First, Russia retaliated by seizing U.S. and European assets within Russia, in equal or greater amounts.
Second, they “pivoted east,” negotiating new trading partnerships with China, India and other countries.
Third, they and their new partners, including other targets of U.S. sanctions, began to develop financial agreements to displace or reduce the use of SWIFT.
Even countries that had heretofore not been threatened with asset seizure or economic sanctions, like Brazil, South Africa, and Saudi Arabia, joined these agreements, in order to expand their trading base, and as insurance against use of the USD for financial pressure or threats. The result was that the Russian economy proved astonishingly resilient – moreso even than many of the NATO countries.
The Russian GDP fell by less than 2% in 2022 and is expected to rise by up to 2% in 2023, despite the war and sanctions. Visitors report that it hardly feels like a country at war. The annual St. Petersburg Economic Forum attracted 17,000 participants from 130 countries and concluded 900 deals and contracts worth 3.9 trillion rubles ($46 billion).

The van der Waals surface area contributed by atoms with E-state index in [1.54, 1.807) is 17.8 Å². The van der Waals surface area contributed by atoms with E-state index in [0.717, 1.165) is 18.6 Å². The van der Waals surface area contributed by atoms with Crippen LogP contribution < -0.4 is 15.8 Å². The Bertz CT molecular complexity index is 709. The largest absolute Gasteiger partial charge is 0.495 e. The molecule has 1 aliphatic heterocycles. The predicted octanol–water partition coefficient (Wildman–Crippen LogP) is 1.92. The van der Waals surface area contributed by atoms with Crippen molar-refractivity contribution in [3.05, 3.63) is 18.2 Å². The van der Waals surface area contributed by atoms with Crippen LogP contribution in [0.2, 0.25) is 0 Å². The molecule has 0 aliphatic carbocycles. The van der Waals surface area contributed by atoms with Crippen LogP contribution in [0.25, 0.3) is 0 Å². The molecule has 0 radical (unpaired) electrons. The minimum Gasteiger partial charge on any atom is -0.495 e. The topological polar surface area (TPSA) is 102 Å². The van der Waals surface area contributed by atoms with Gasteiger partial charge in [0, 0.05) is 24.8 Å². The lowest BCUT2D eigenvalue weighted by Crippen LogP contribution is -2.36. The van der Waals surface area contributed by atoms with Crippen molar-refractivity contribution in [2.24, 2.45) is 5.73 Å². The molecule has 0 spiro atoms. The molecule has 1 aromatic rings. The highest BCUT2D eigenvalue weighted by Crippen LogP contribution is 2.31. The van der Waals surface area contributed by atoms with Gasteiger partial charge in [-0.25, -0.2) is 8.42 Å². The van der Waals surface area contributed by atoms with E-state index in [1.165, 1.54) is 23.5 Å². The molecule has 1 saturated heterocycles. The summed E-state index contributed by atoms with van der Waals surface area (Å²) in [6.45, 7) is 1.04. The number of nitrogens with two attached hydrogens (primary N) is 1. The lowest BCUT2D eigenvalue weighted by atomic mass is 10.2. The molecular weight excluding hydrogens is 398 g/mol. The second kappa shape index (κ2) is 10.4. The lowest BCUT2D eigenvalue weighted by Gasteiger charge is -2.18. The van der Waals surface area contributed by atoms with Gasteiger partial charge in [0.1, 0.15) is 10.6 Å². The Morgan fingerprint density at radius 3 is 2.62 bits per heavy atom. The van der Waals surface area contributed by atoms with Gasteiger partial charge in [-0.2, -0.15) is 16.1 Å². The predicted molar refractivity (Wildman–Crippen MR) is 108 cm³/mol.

The decline of Europe was further illustrated by the consequences of the US bombing of the Nordstream gas pipelines in September, 2022, and the sanctions on Russian natural gas and petroleum products imposed by NATO. Together, these ended the competitiveness of the European economies, which had hitherto thrived on accessibility to cheap Russian fuel. As predicted by Radek Sikorsky, MEP, this meant “Double-digit inflation, skyrocketing energy prices, and electricity shortage… Germany will be deindustrialized… German industries, scientists and engineers will move to the US, who will generously accept them.”
And Europe will be set back a couple of decades. Already, most European countries — France, Italy, Spain etc. — have had zero growth in GDP-per-capita for more than a decade. Add in inflation, the standard of living will soon be down 30-40%.
In effect, the U.S. had defeated its NATO “partners” (mainly Germany) and cannibalized their industries for the sake of its own benefit, potentially short-lived.